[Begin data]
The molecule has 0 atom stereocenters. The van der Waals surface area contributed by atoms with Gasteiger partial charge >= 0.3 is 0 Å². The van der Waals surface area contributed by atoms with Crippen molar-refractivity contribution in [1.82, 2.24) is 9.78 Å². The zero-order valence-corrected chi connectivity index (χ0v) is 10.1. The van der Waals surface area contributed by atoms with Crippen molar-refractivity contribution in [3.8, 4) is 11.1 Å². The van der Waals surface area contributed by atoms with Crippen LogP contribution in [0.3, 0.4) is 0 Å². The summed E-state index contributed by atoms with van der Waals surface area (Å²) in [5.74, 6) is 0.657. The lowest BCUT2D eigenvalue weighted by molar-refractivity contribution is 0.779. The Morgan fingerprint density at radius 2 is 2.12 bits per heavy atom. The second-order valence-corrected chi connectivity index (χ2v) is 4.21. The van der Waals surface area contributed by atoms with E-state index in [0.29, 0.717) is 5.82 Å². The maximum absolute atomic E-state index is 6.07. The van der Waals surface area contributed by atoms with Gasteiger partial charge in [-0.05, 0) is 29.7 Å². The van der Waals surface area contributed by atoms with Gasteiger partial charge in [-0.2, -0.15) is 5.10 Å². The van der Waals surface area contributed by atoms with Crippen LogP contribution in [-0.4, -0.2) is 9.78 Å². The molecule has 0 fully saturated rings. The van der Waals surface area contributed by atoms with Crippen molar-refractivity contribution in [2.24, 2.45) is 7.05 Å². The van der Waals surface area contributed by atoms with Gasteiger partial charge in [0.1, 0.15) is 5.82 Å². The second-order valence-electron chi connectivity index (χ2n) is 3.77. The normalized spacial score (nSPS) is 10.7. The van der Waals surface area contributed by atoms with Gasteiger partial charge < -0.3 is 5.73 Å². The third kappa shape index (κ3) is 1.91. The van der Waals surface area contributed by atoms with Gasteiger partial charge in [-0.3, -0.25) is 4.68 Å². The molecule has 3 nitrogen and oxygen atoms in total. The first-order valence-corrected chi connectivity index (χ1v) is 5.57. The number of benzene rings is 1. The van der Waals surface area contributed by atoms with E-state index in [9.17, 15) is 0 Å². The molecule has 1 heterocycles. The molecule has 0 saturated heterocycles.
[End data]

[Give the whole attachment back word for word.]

The molecule has 0 atom stereocenters. The van der Waals surface area contributed by atoms with Gasteiger partial charge >= 0.3 is 0 Å². The van der Waals surface area contributed by atoms with Crippen molar-refractivity contribution in [1.82, 2.24) is 9.78 Å². The zero-order valence-corrected chi connectivity index (χ0v) is 10.1. The van der Waals surface area contributed by atoms with Crippen molar-refractivity contribution in [3.8, 4) is 11.1 Å². The van der Waals surface area contributed by atoms with Crippen LogP contribution in [0.3, 0.4) is 0 Å². The summed E-state index contributed by atoms with van der Waals surface area (Å²) in [5.74, 6) is 0.657. The lowest BCUT2D eigenvalue weighted by molar-refractivity contribution is 0.779. The Morgan fingerprint density at radius 2 is 2.12 bits per heavy atom. The second-order valence-corrected chi connectivity index (χ2v) is 4.21. The van der Waals surface area contributed by atoms with E-state index in [0.29, 0.717) is 5.82 Å². The maximum absolute atomic E-state index is 6.07. The van der Waals surface area contributed by atoms with Gasteiger partial charge in [-0.05, 0) is 29.7 Å². The van der Waals surface area contributed by atoms with Gasteiger partial charge in [-0.2, -0.15) is 5.10 Å². The van der Waals surface area contributed by atoms with Crippen LogP contribution in [-0.4, -0.2) is 9.78 Å². The molecule has 0 fully saturated rings. The van der Waals surface area contributed by atoms with Crippen molar-refractivity contribution in [2.24, 2.45) is 7.05 Å². The van der Waals surface area contributed by atoms with Gasteiger partial charge in [0.1, 0.15) is 5.82 Å². The second-order valence-electron chi connectivity index (χ2n) is 3.77. The normalized spacial score (nSPS) is 10.7. The van der Waals surface area contributed by atoms with Gasteiger partial charge < -0.3 is 5.73 Å². The third kappa shape index (κ3) is 1.91. The van der Waals surface area contributed by atoms with Gasteiger partial charge in [-0.3, -0.25) is 4.68 Å². The molecule has 3 nitrogen and oxygen atoms in total. The first-order valence-corrected chi connectivity index (χ1v) is 5.57. The number of benzene rings is 1. The van der Waals surface area contributed by atoms with E-state index in [9.17, 15) is 0 Å². The molecule has 1 heterocycles. The molecule has 0 saturated heterocycles.